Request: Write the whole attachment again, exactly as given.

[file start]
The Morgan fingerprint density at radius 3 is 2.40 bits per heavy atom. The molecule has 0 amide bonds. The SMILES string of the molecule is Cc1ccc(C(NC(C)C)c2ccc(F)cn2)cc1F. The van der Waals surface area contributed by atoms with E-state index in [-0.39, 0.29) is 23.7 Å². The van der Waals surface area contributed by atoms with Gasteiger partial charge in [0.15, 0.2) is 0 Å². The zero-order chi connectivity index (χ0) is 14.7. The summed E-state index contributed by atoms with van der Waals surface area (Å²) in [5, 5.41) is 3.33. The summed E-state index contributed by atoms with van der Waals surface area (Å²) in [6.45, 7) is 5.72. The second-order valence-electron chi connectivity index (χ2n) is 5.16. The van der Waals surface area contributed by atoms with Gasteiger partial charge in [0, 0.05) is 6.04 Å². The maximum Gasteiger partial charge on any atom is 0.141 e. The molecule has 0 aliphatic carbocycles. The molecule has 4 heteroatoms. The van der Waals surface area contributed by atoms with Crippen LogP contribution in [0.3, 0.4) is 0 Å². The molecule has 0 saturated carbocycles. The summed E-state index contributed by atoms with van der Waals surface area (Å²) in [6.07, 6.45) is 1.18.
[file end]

The Morgan fingerprint density at radius 3 is 2.40 bits per heavy atom. The molecule has 0 amide bonds. The SMILES string of the molecule is Cc1ccc(C(NC(C)C)c2ccc(F)cn2)cc1F. The van der Waals surface area contributed by atoms with E-state index in [-0.39, 0.29) is 23.7 Å². The van der Waals surface area contributed by atoms with Gasteiger partial charge in [0.15, 0.2) is 0 Å². The zero-order chi connectivity index (χ0) is 14.7. The summed E-state index contributed by atoms with van der Waals surface area (Å²) in [5, 5.41) is 3.33. The summed E-state index contributed by atoms with van der Waals surface area (Å²) in [6.45, 7) is 5.72. The second-order valence-electron chi connectivity index (χ2n) is 5.16. The van der Waals surface area contributed by atoms with Gasteiger partial charge in [0, 0.05) is 6.04 Å². The maximum Gasteiger partial charge on any atom is 0.141 e. The molecule has 0 aliphatic carbocycles. The molecule has 4 heteroatoms. The van der Waals surface area contributed by atoms with Crippen LogP contribution in [0.3, 0.4) is 0 Å². The molecule has 0 saturated carbocycles. The summed E-state index contributed by atoms with van der Waals surface area (Å²) in [6.07, 6.45) is 1.18.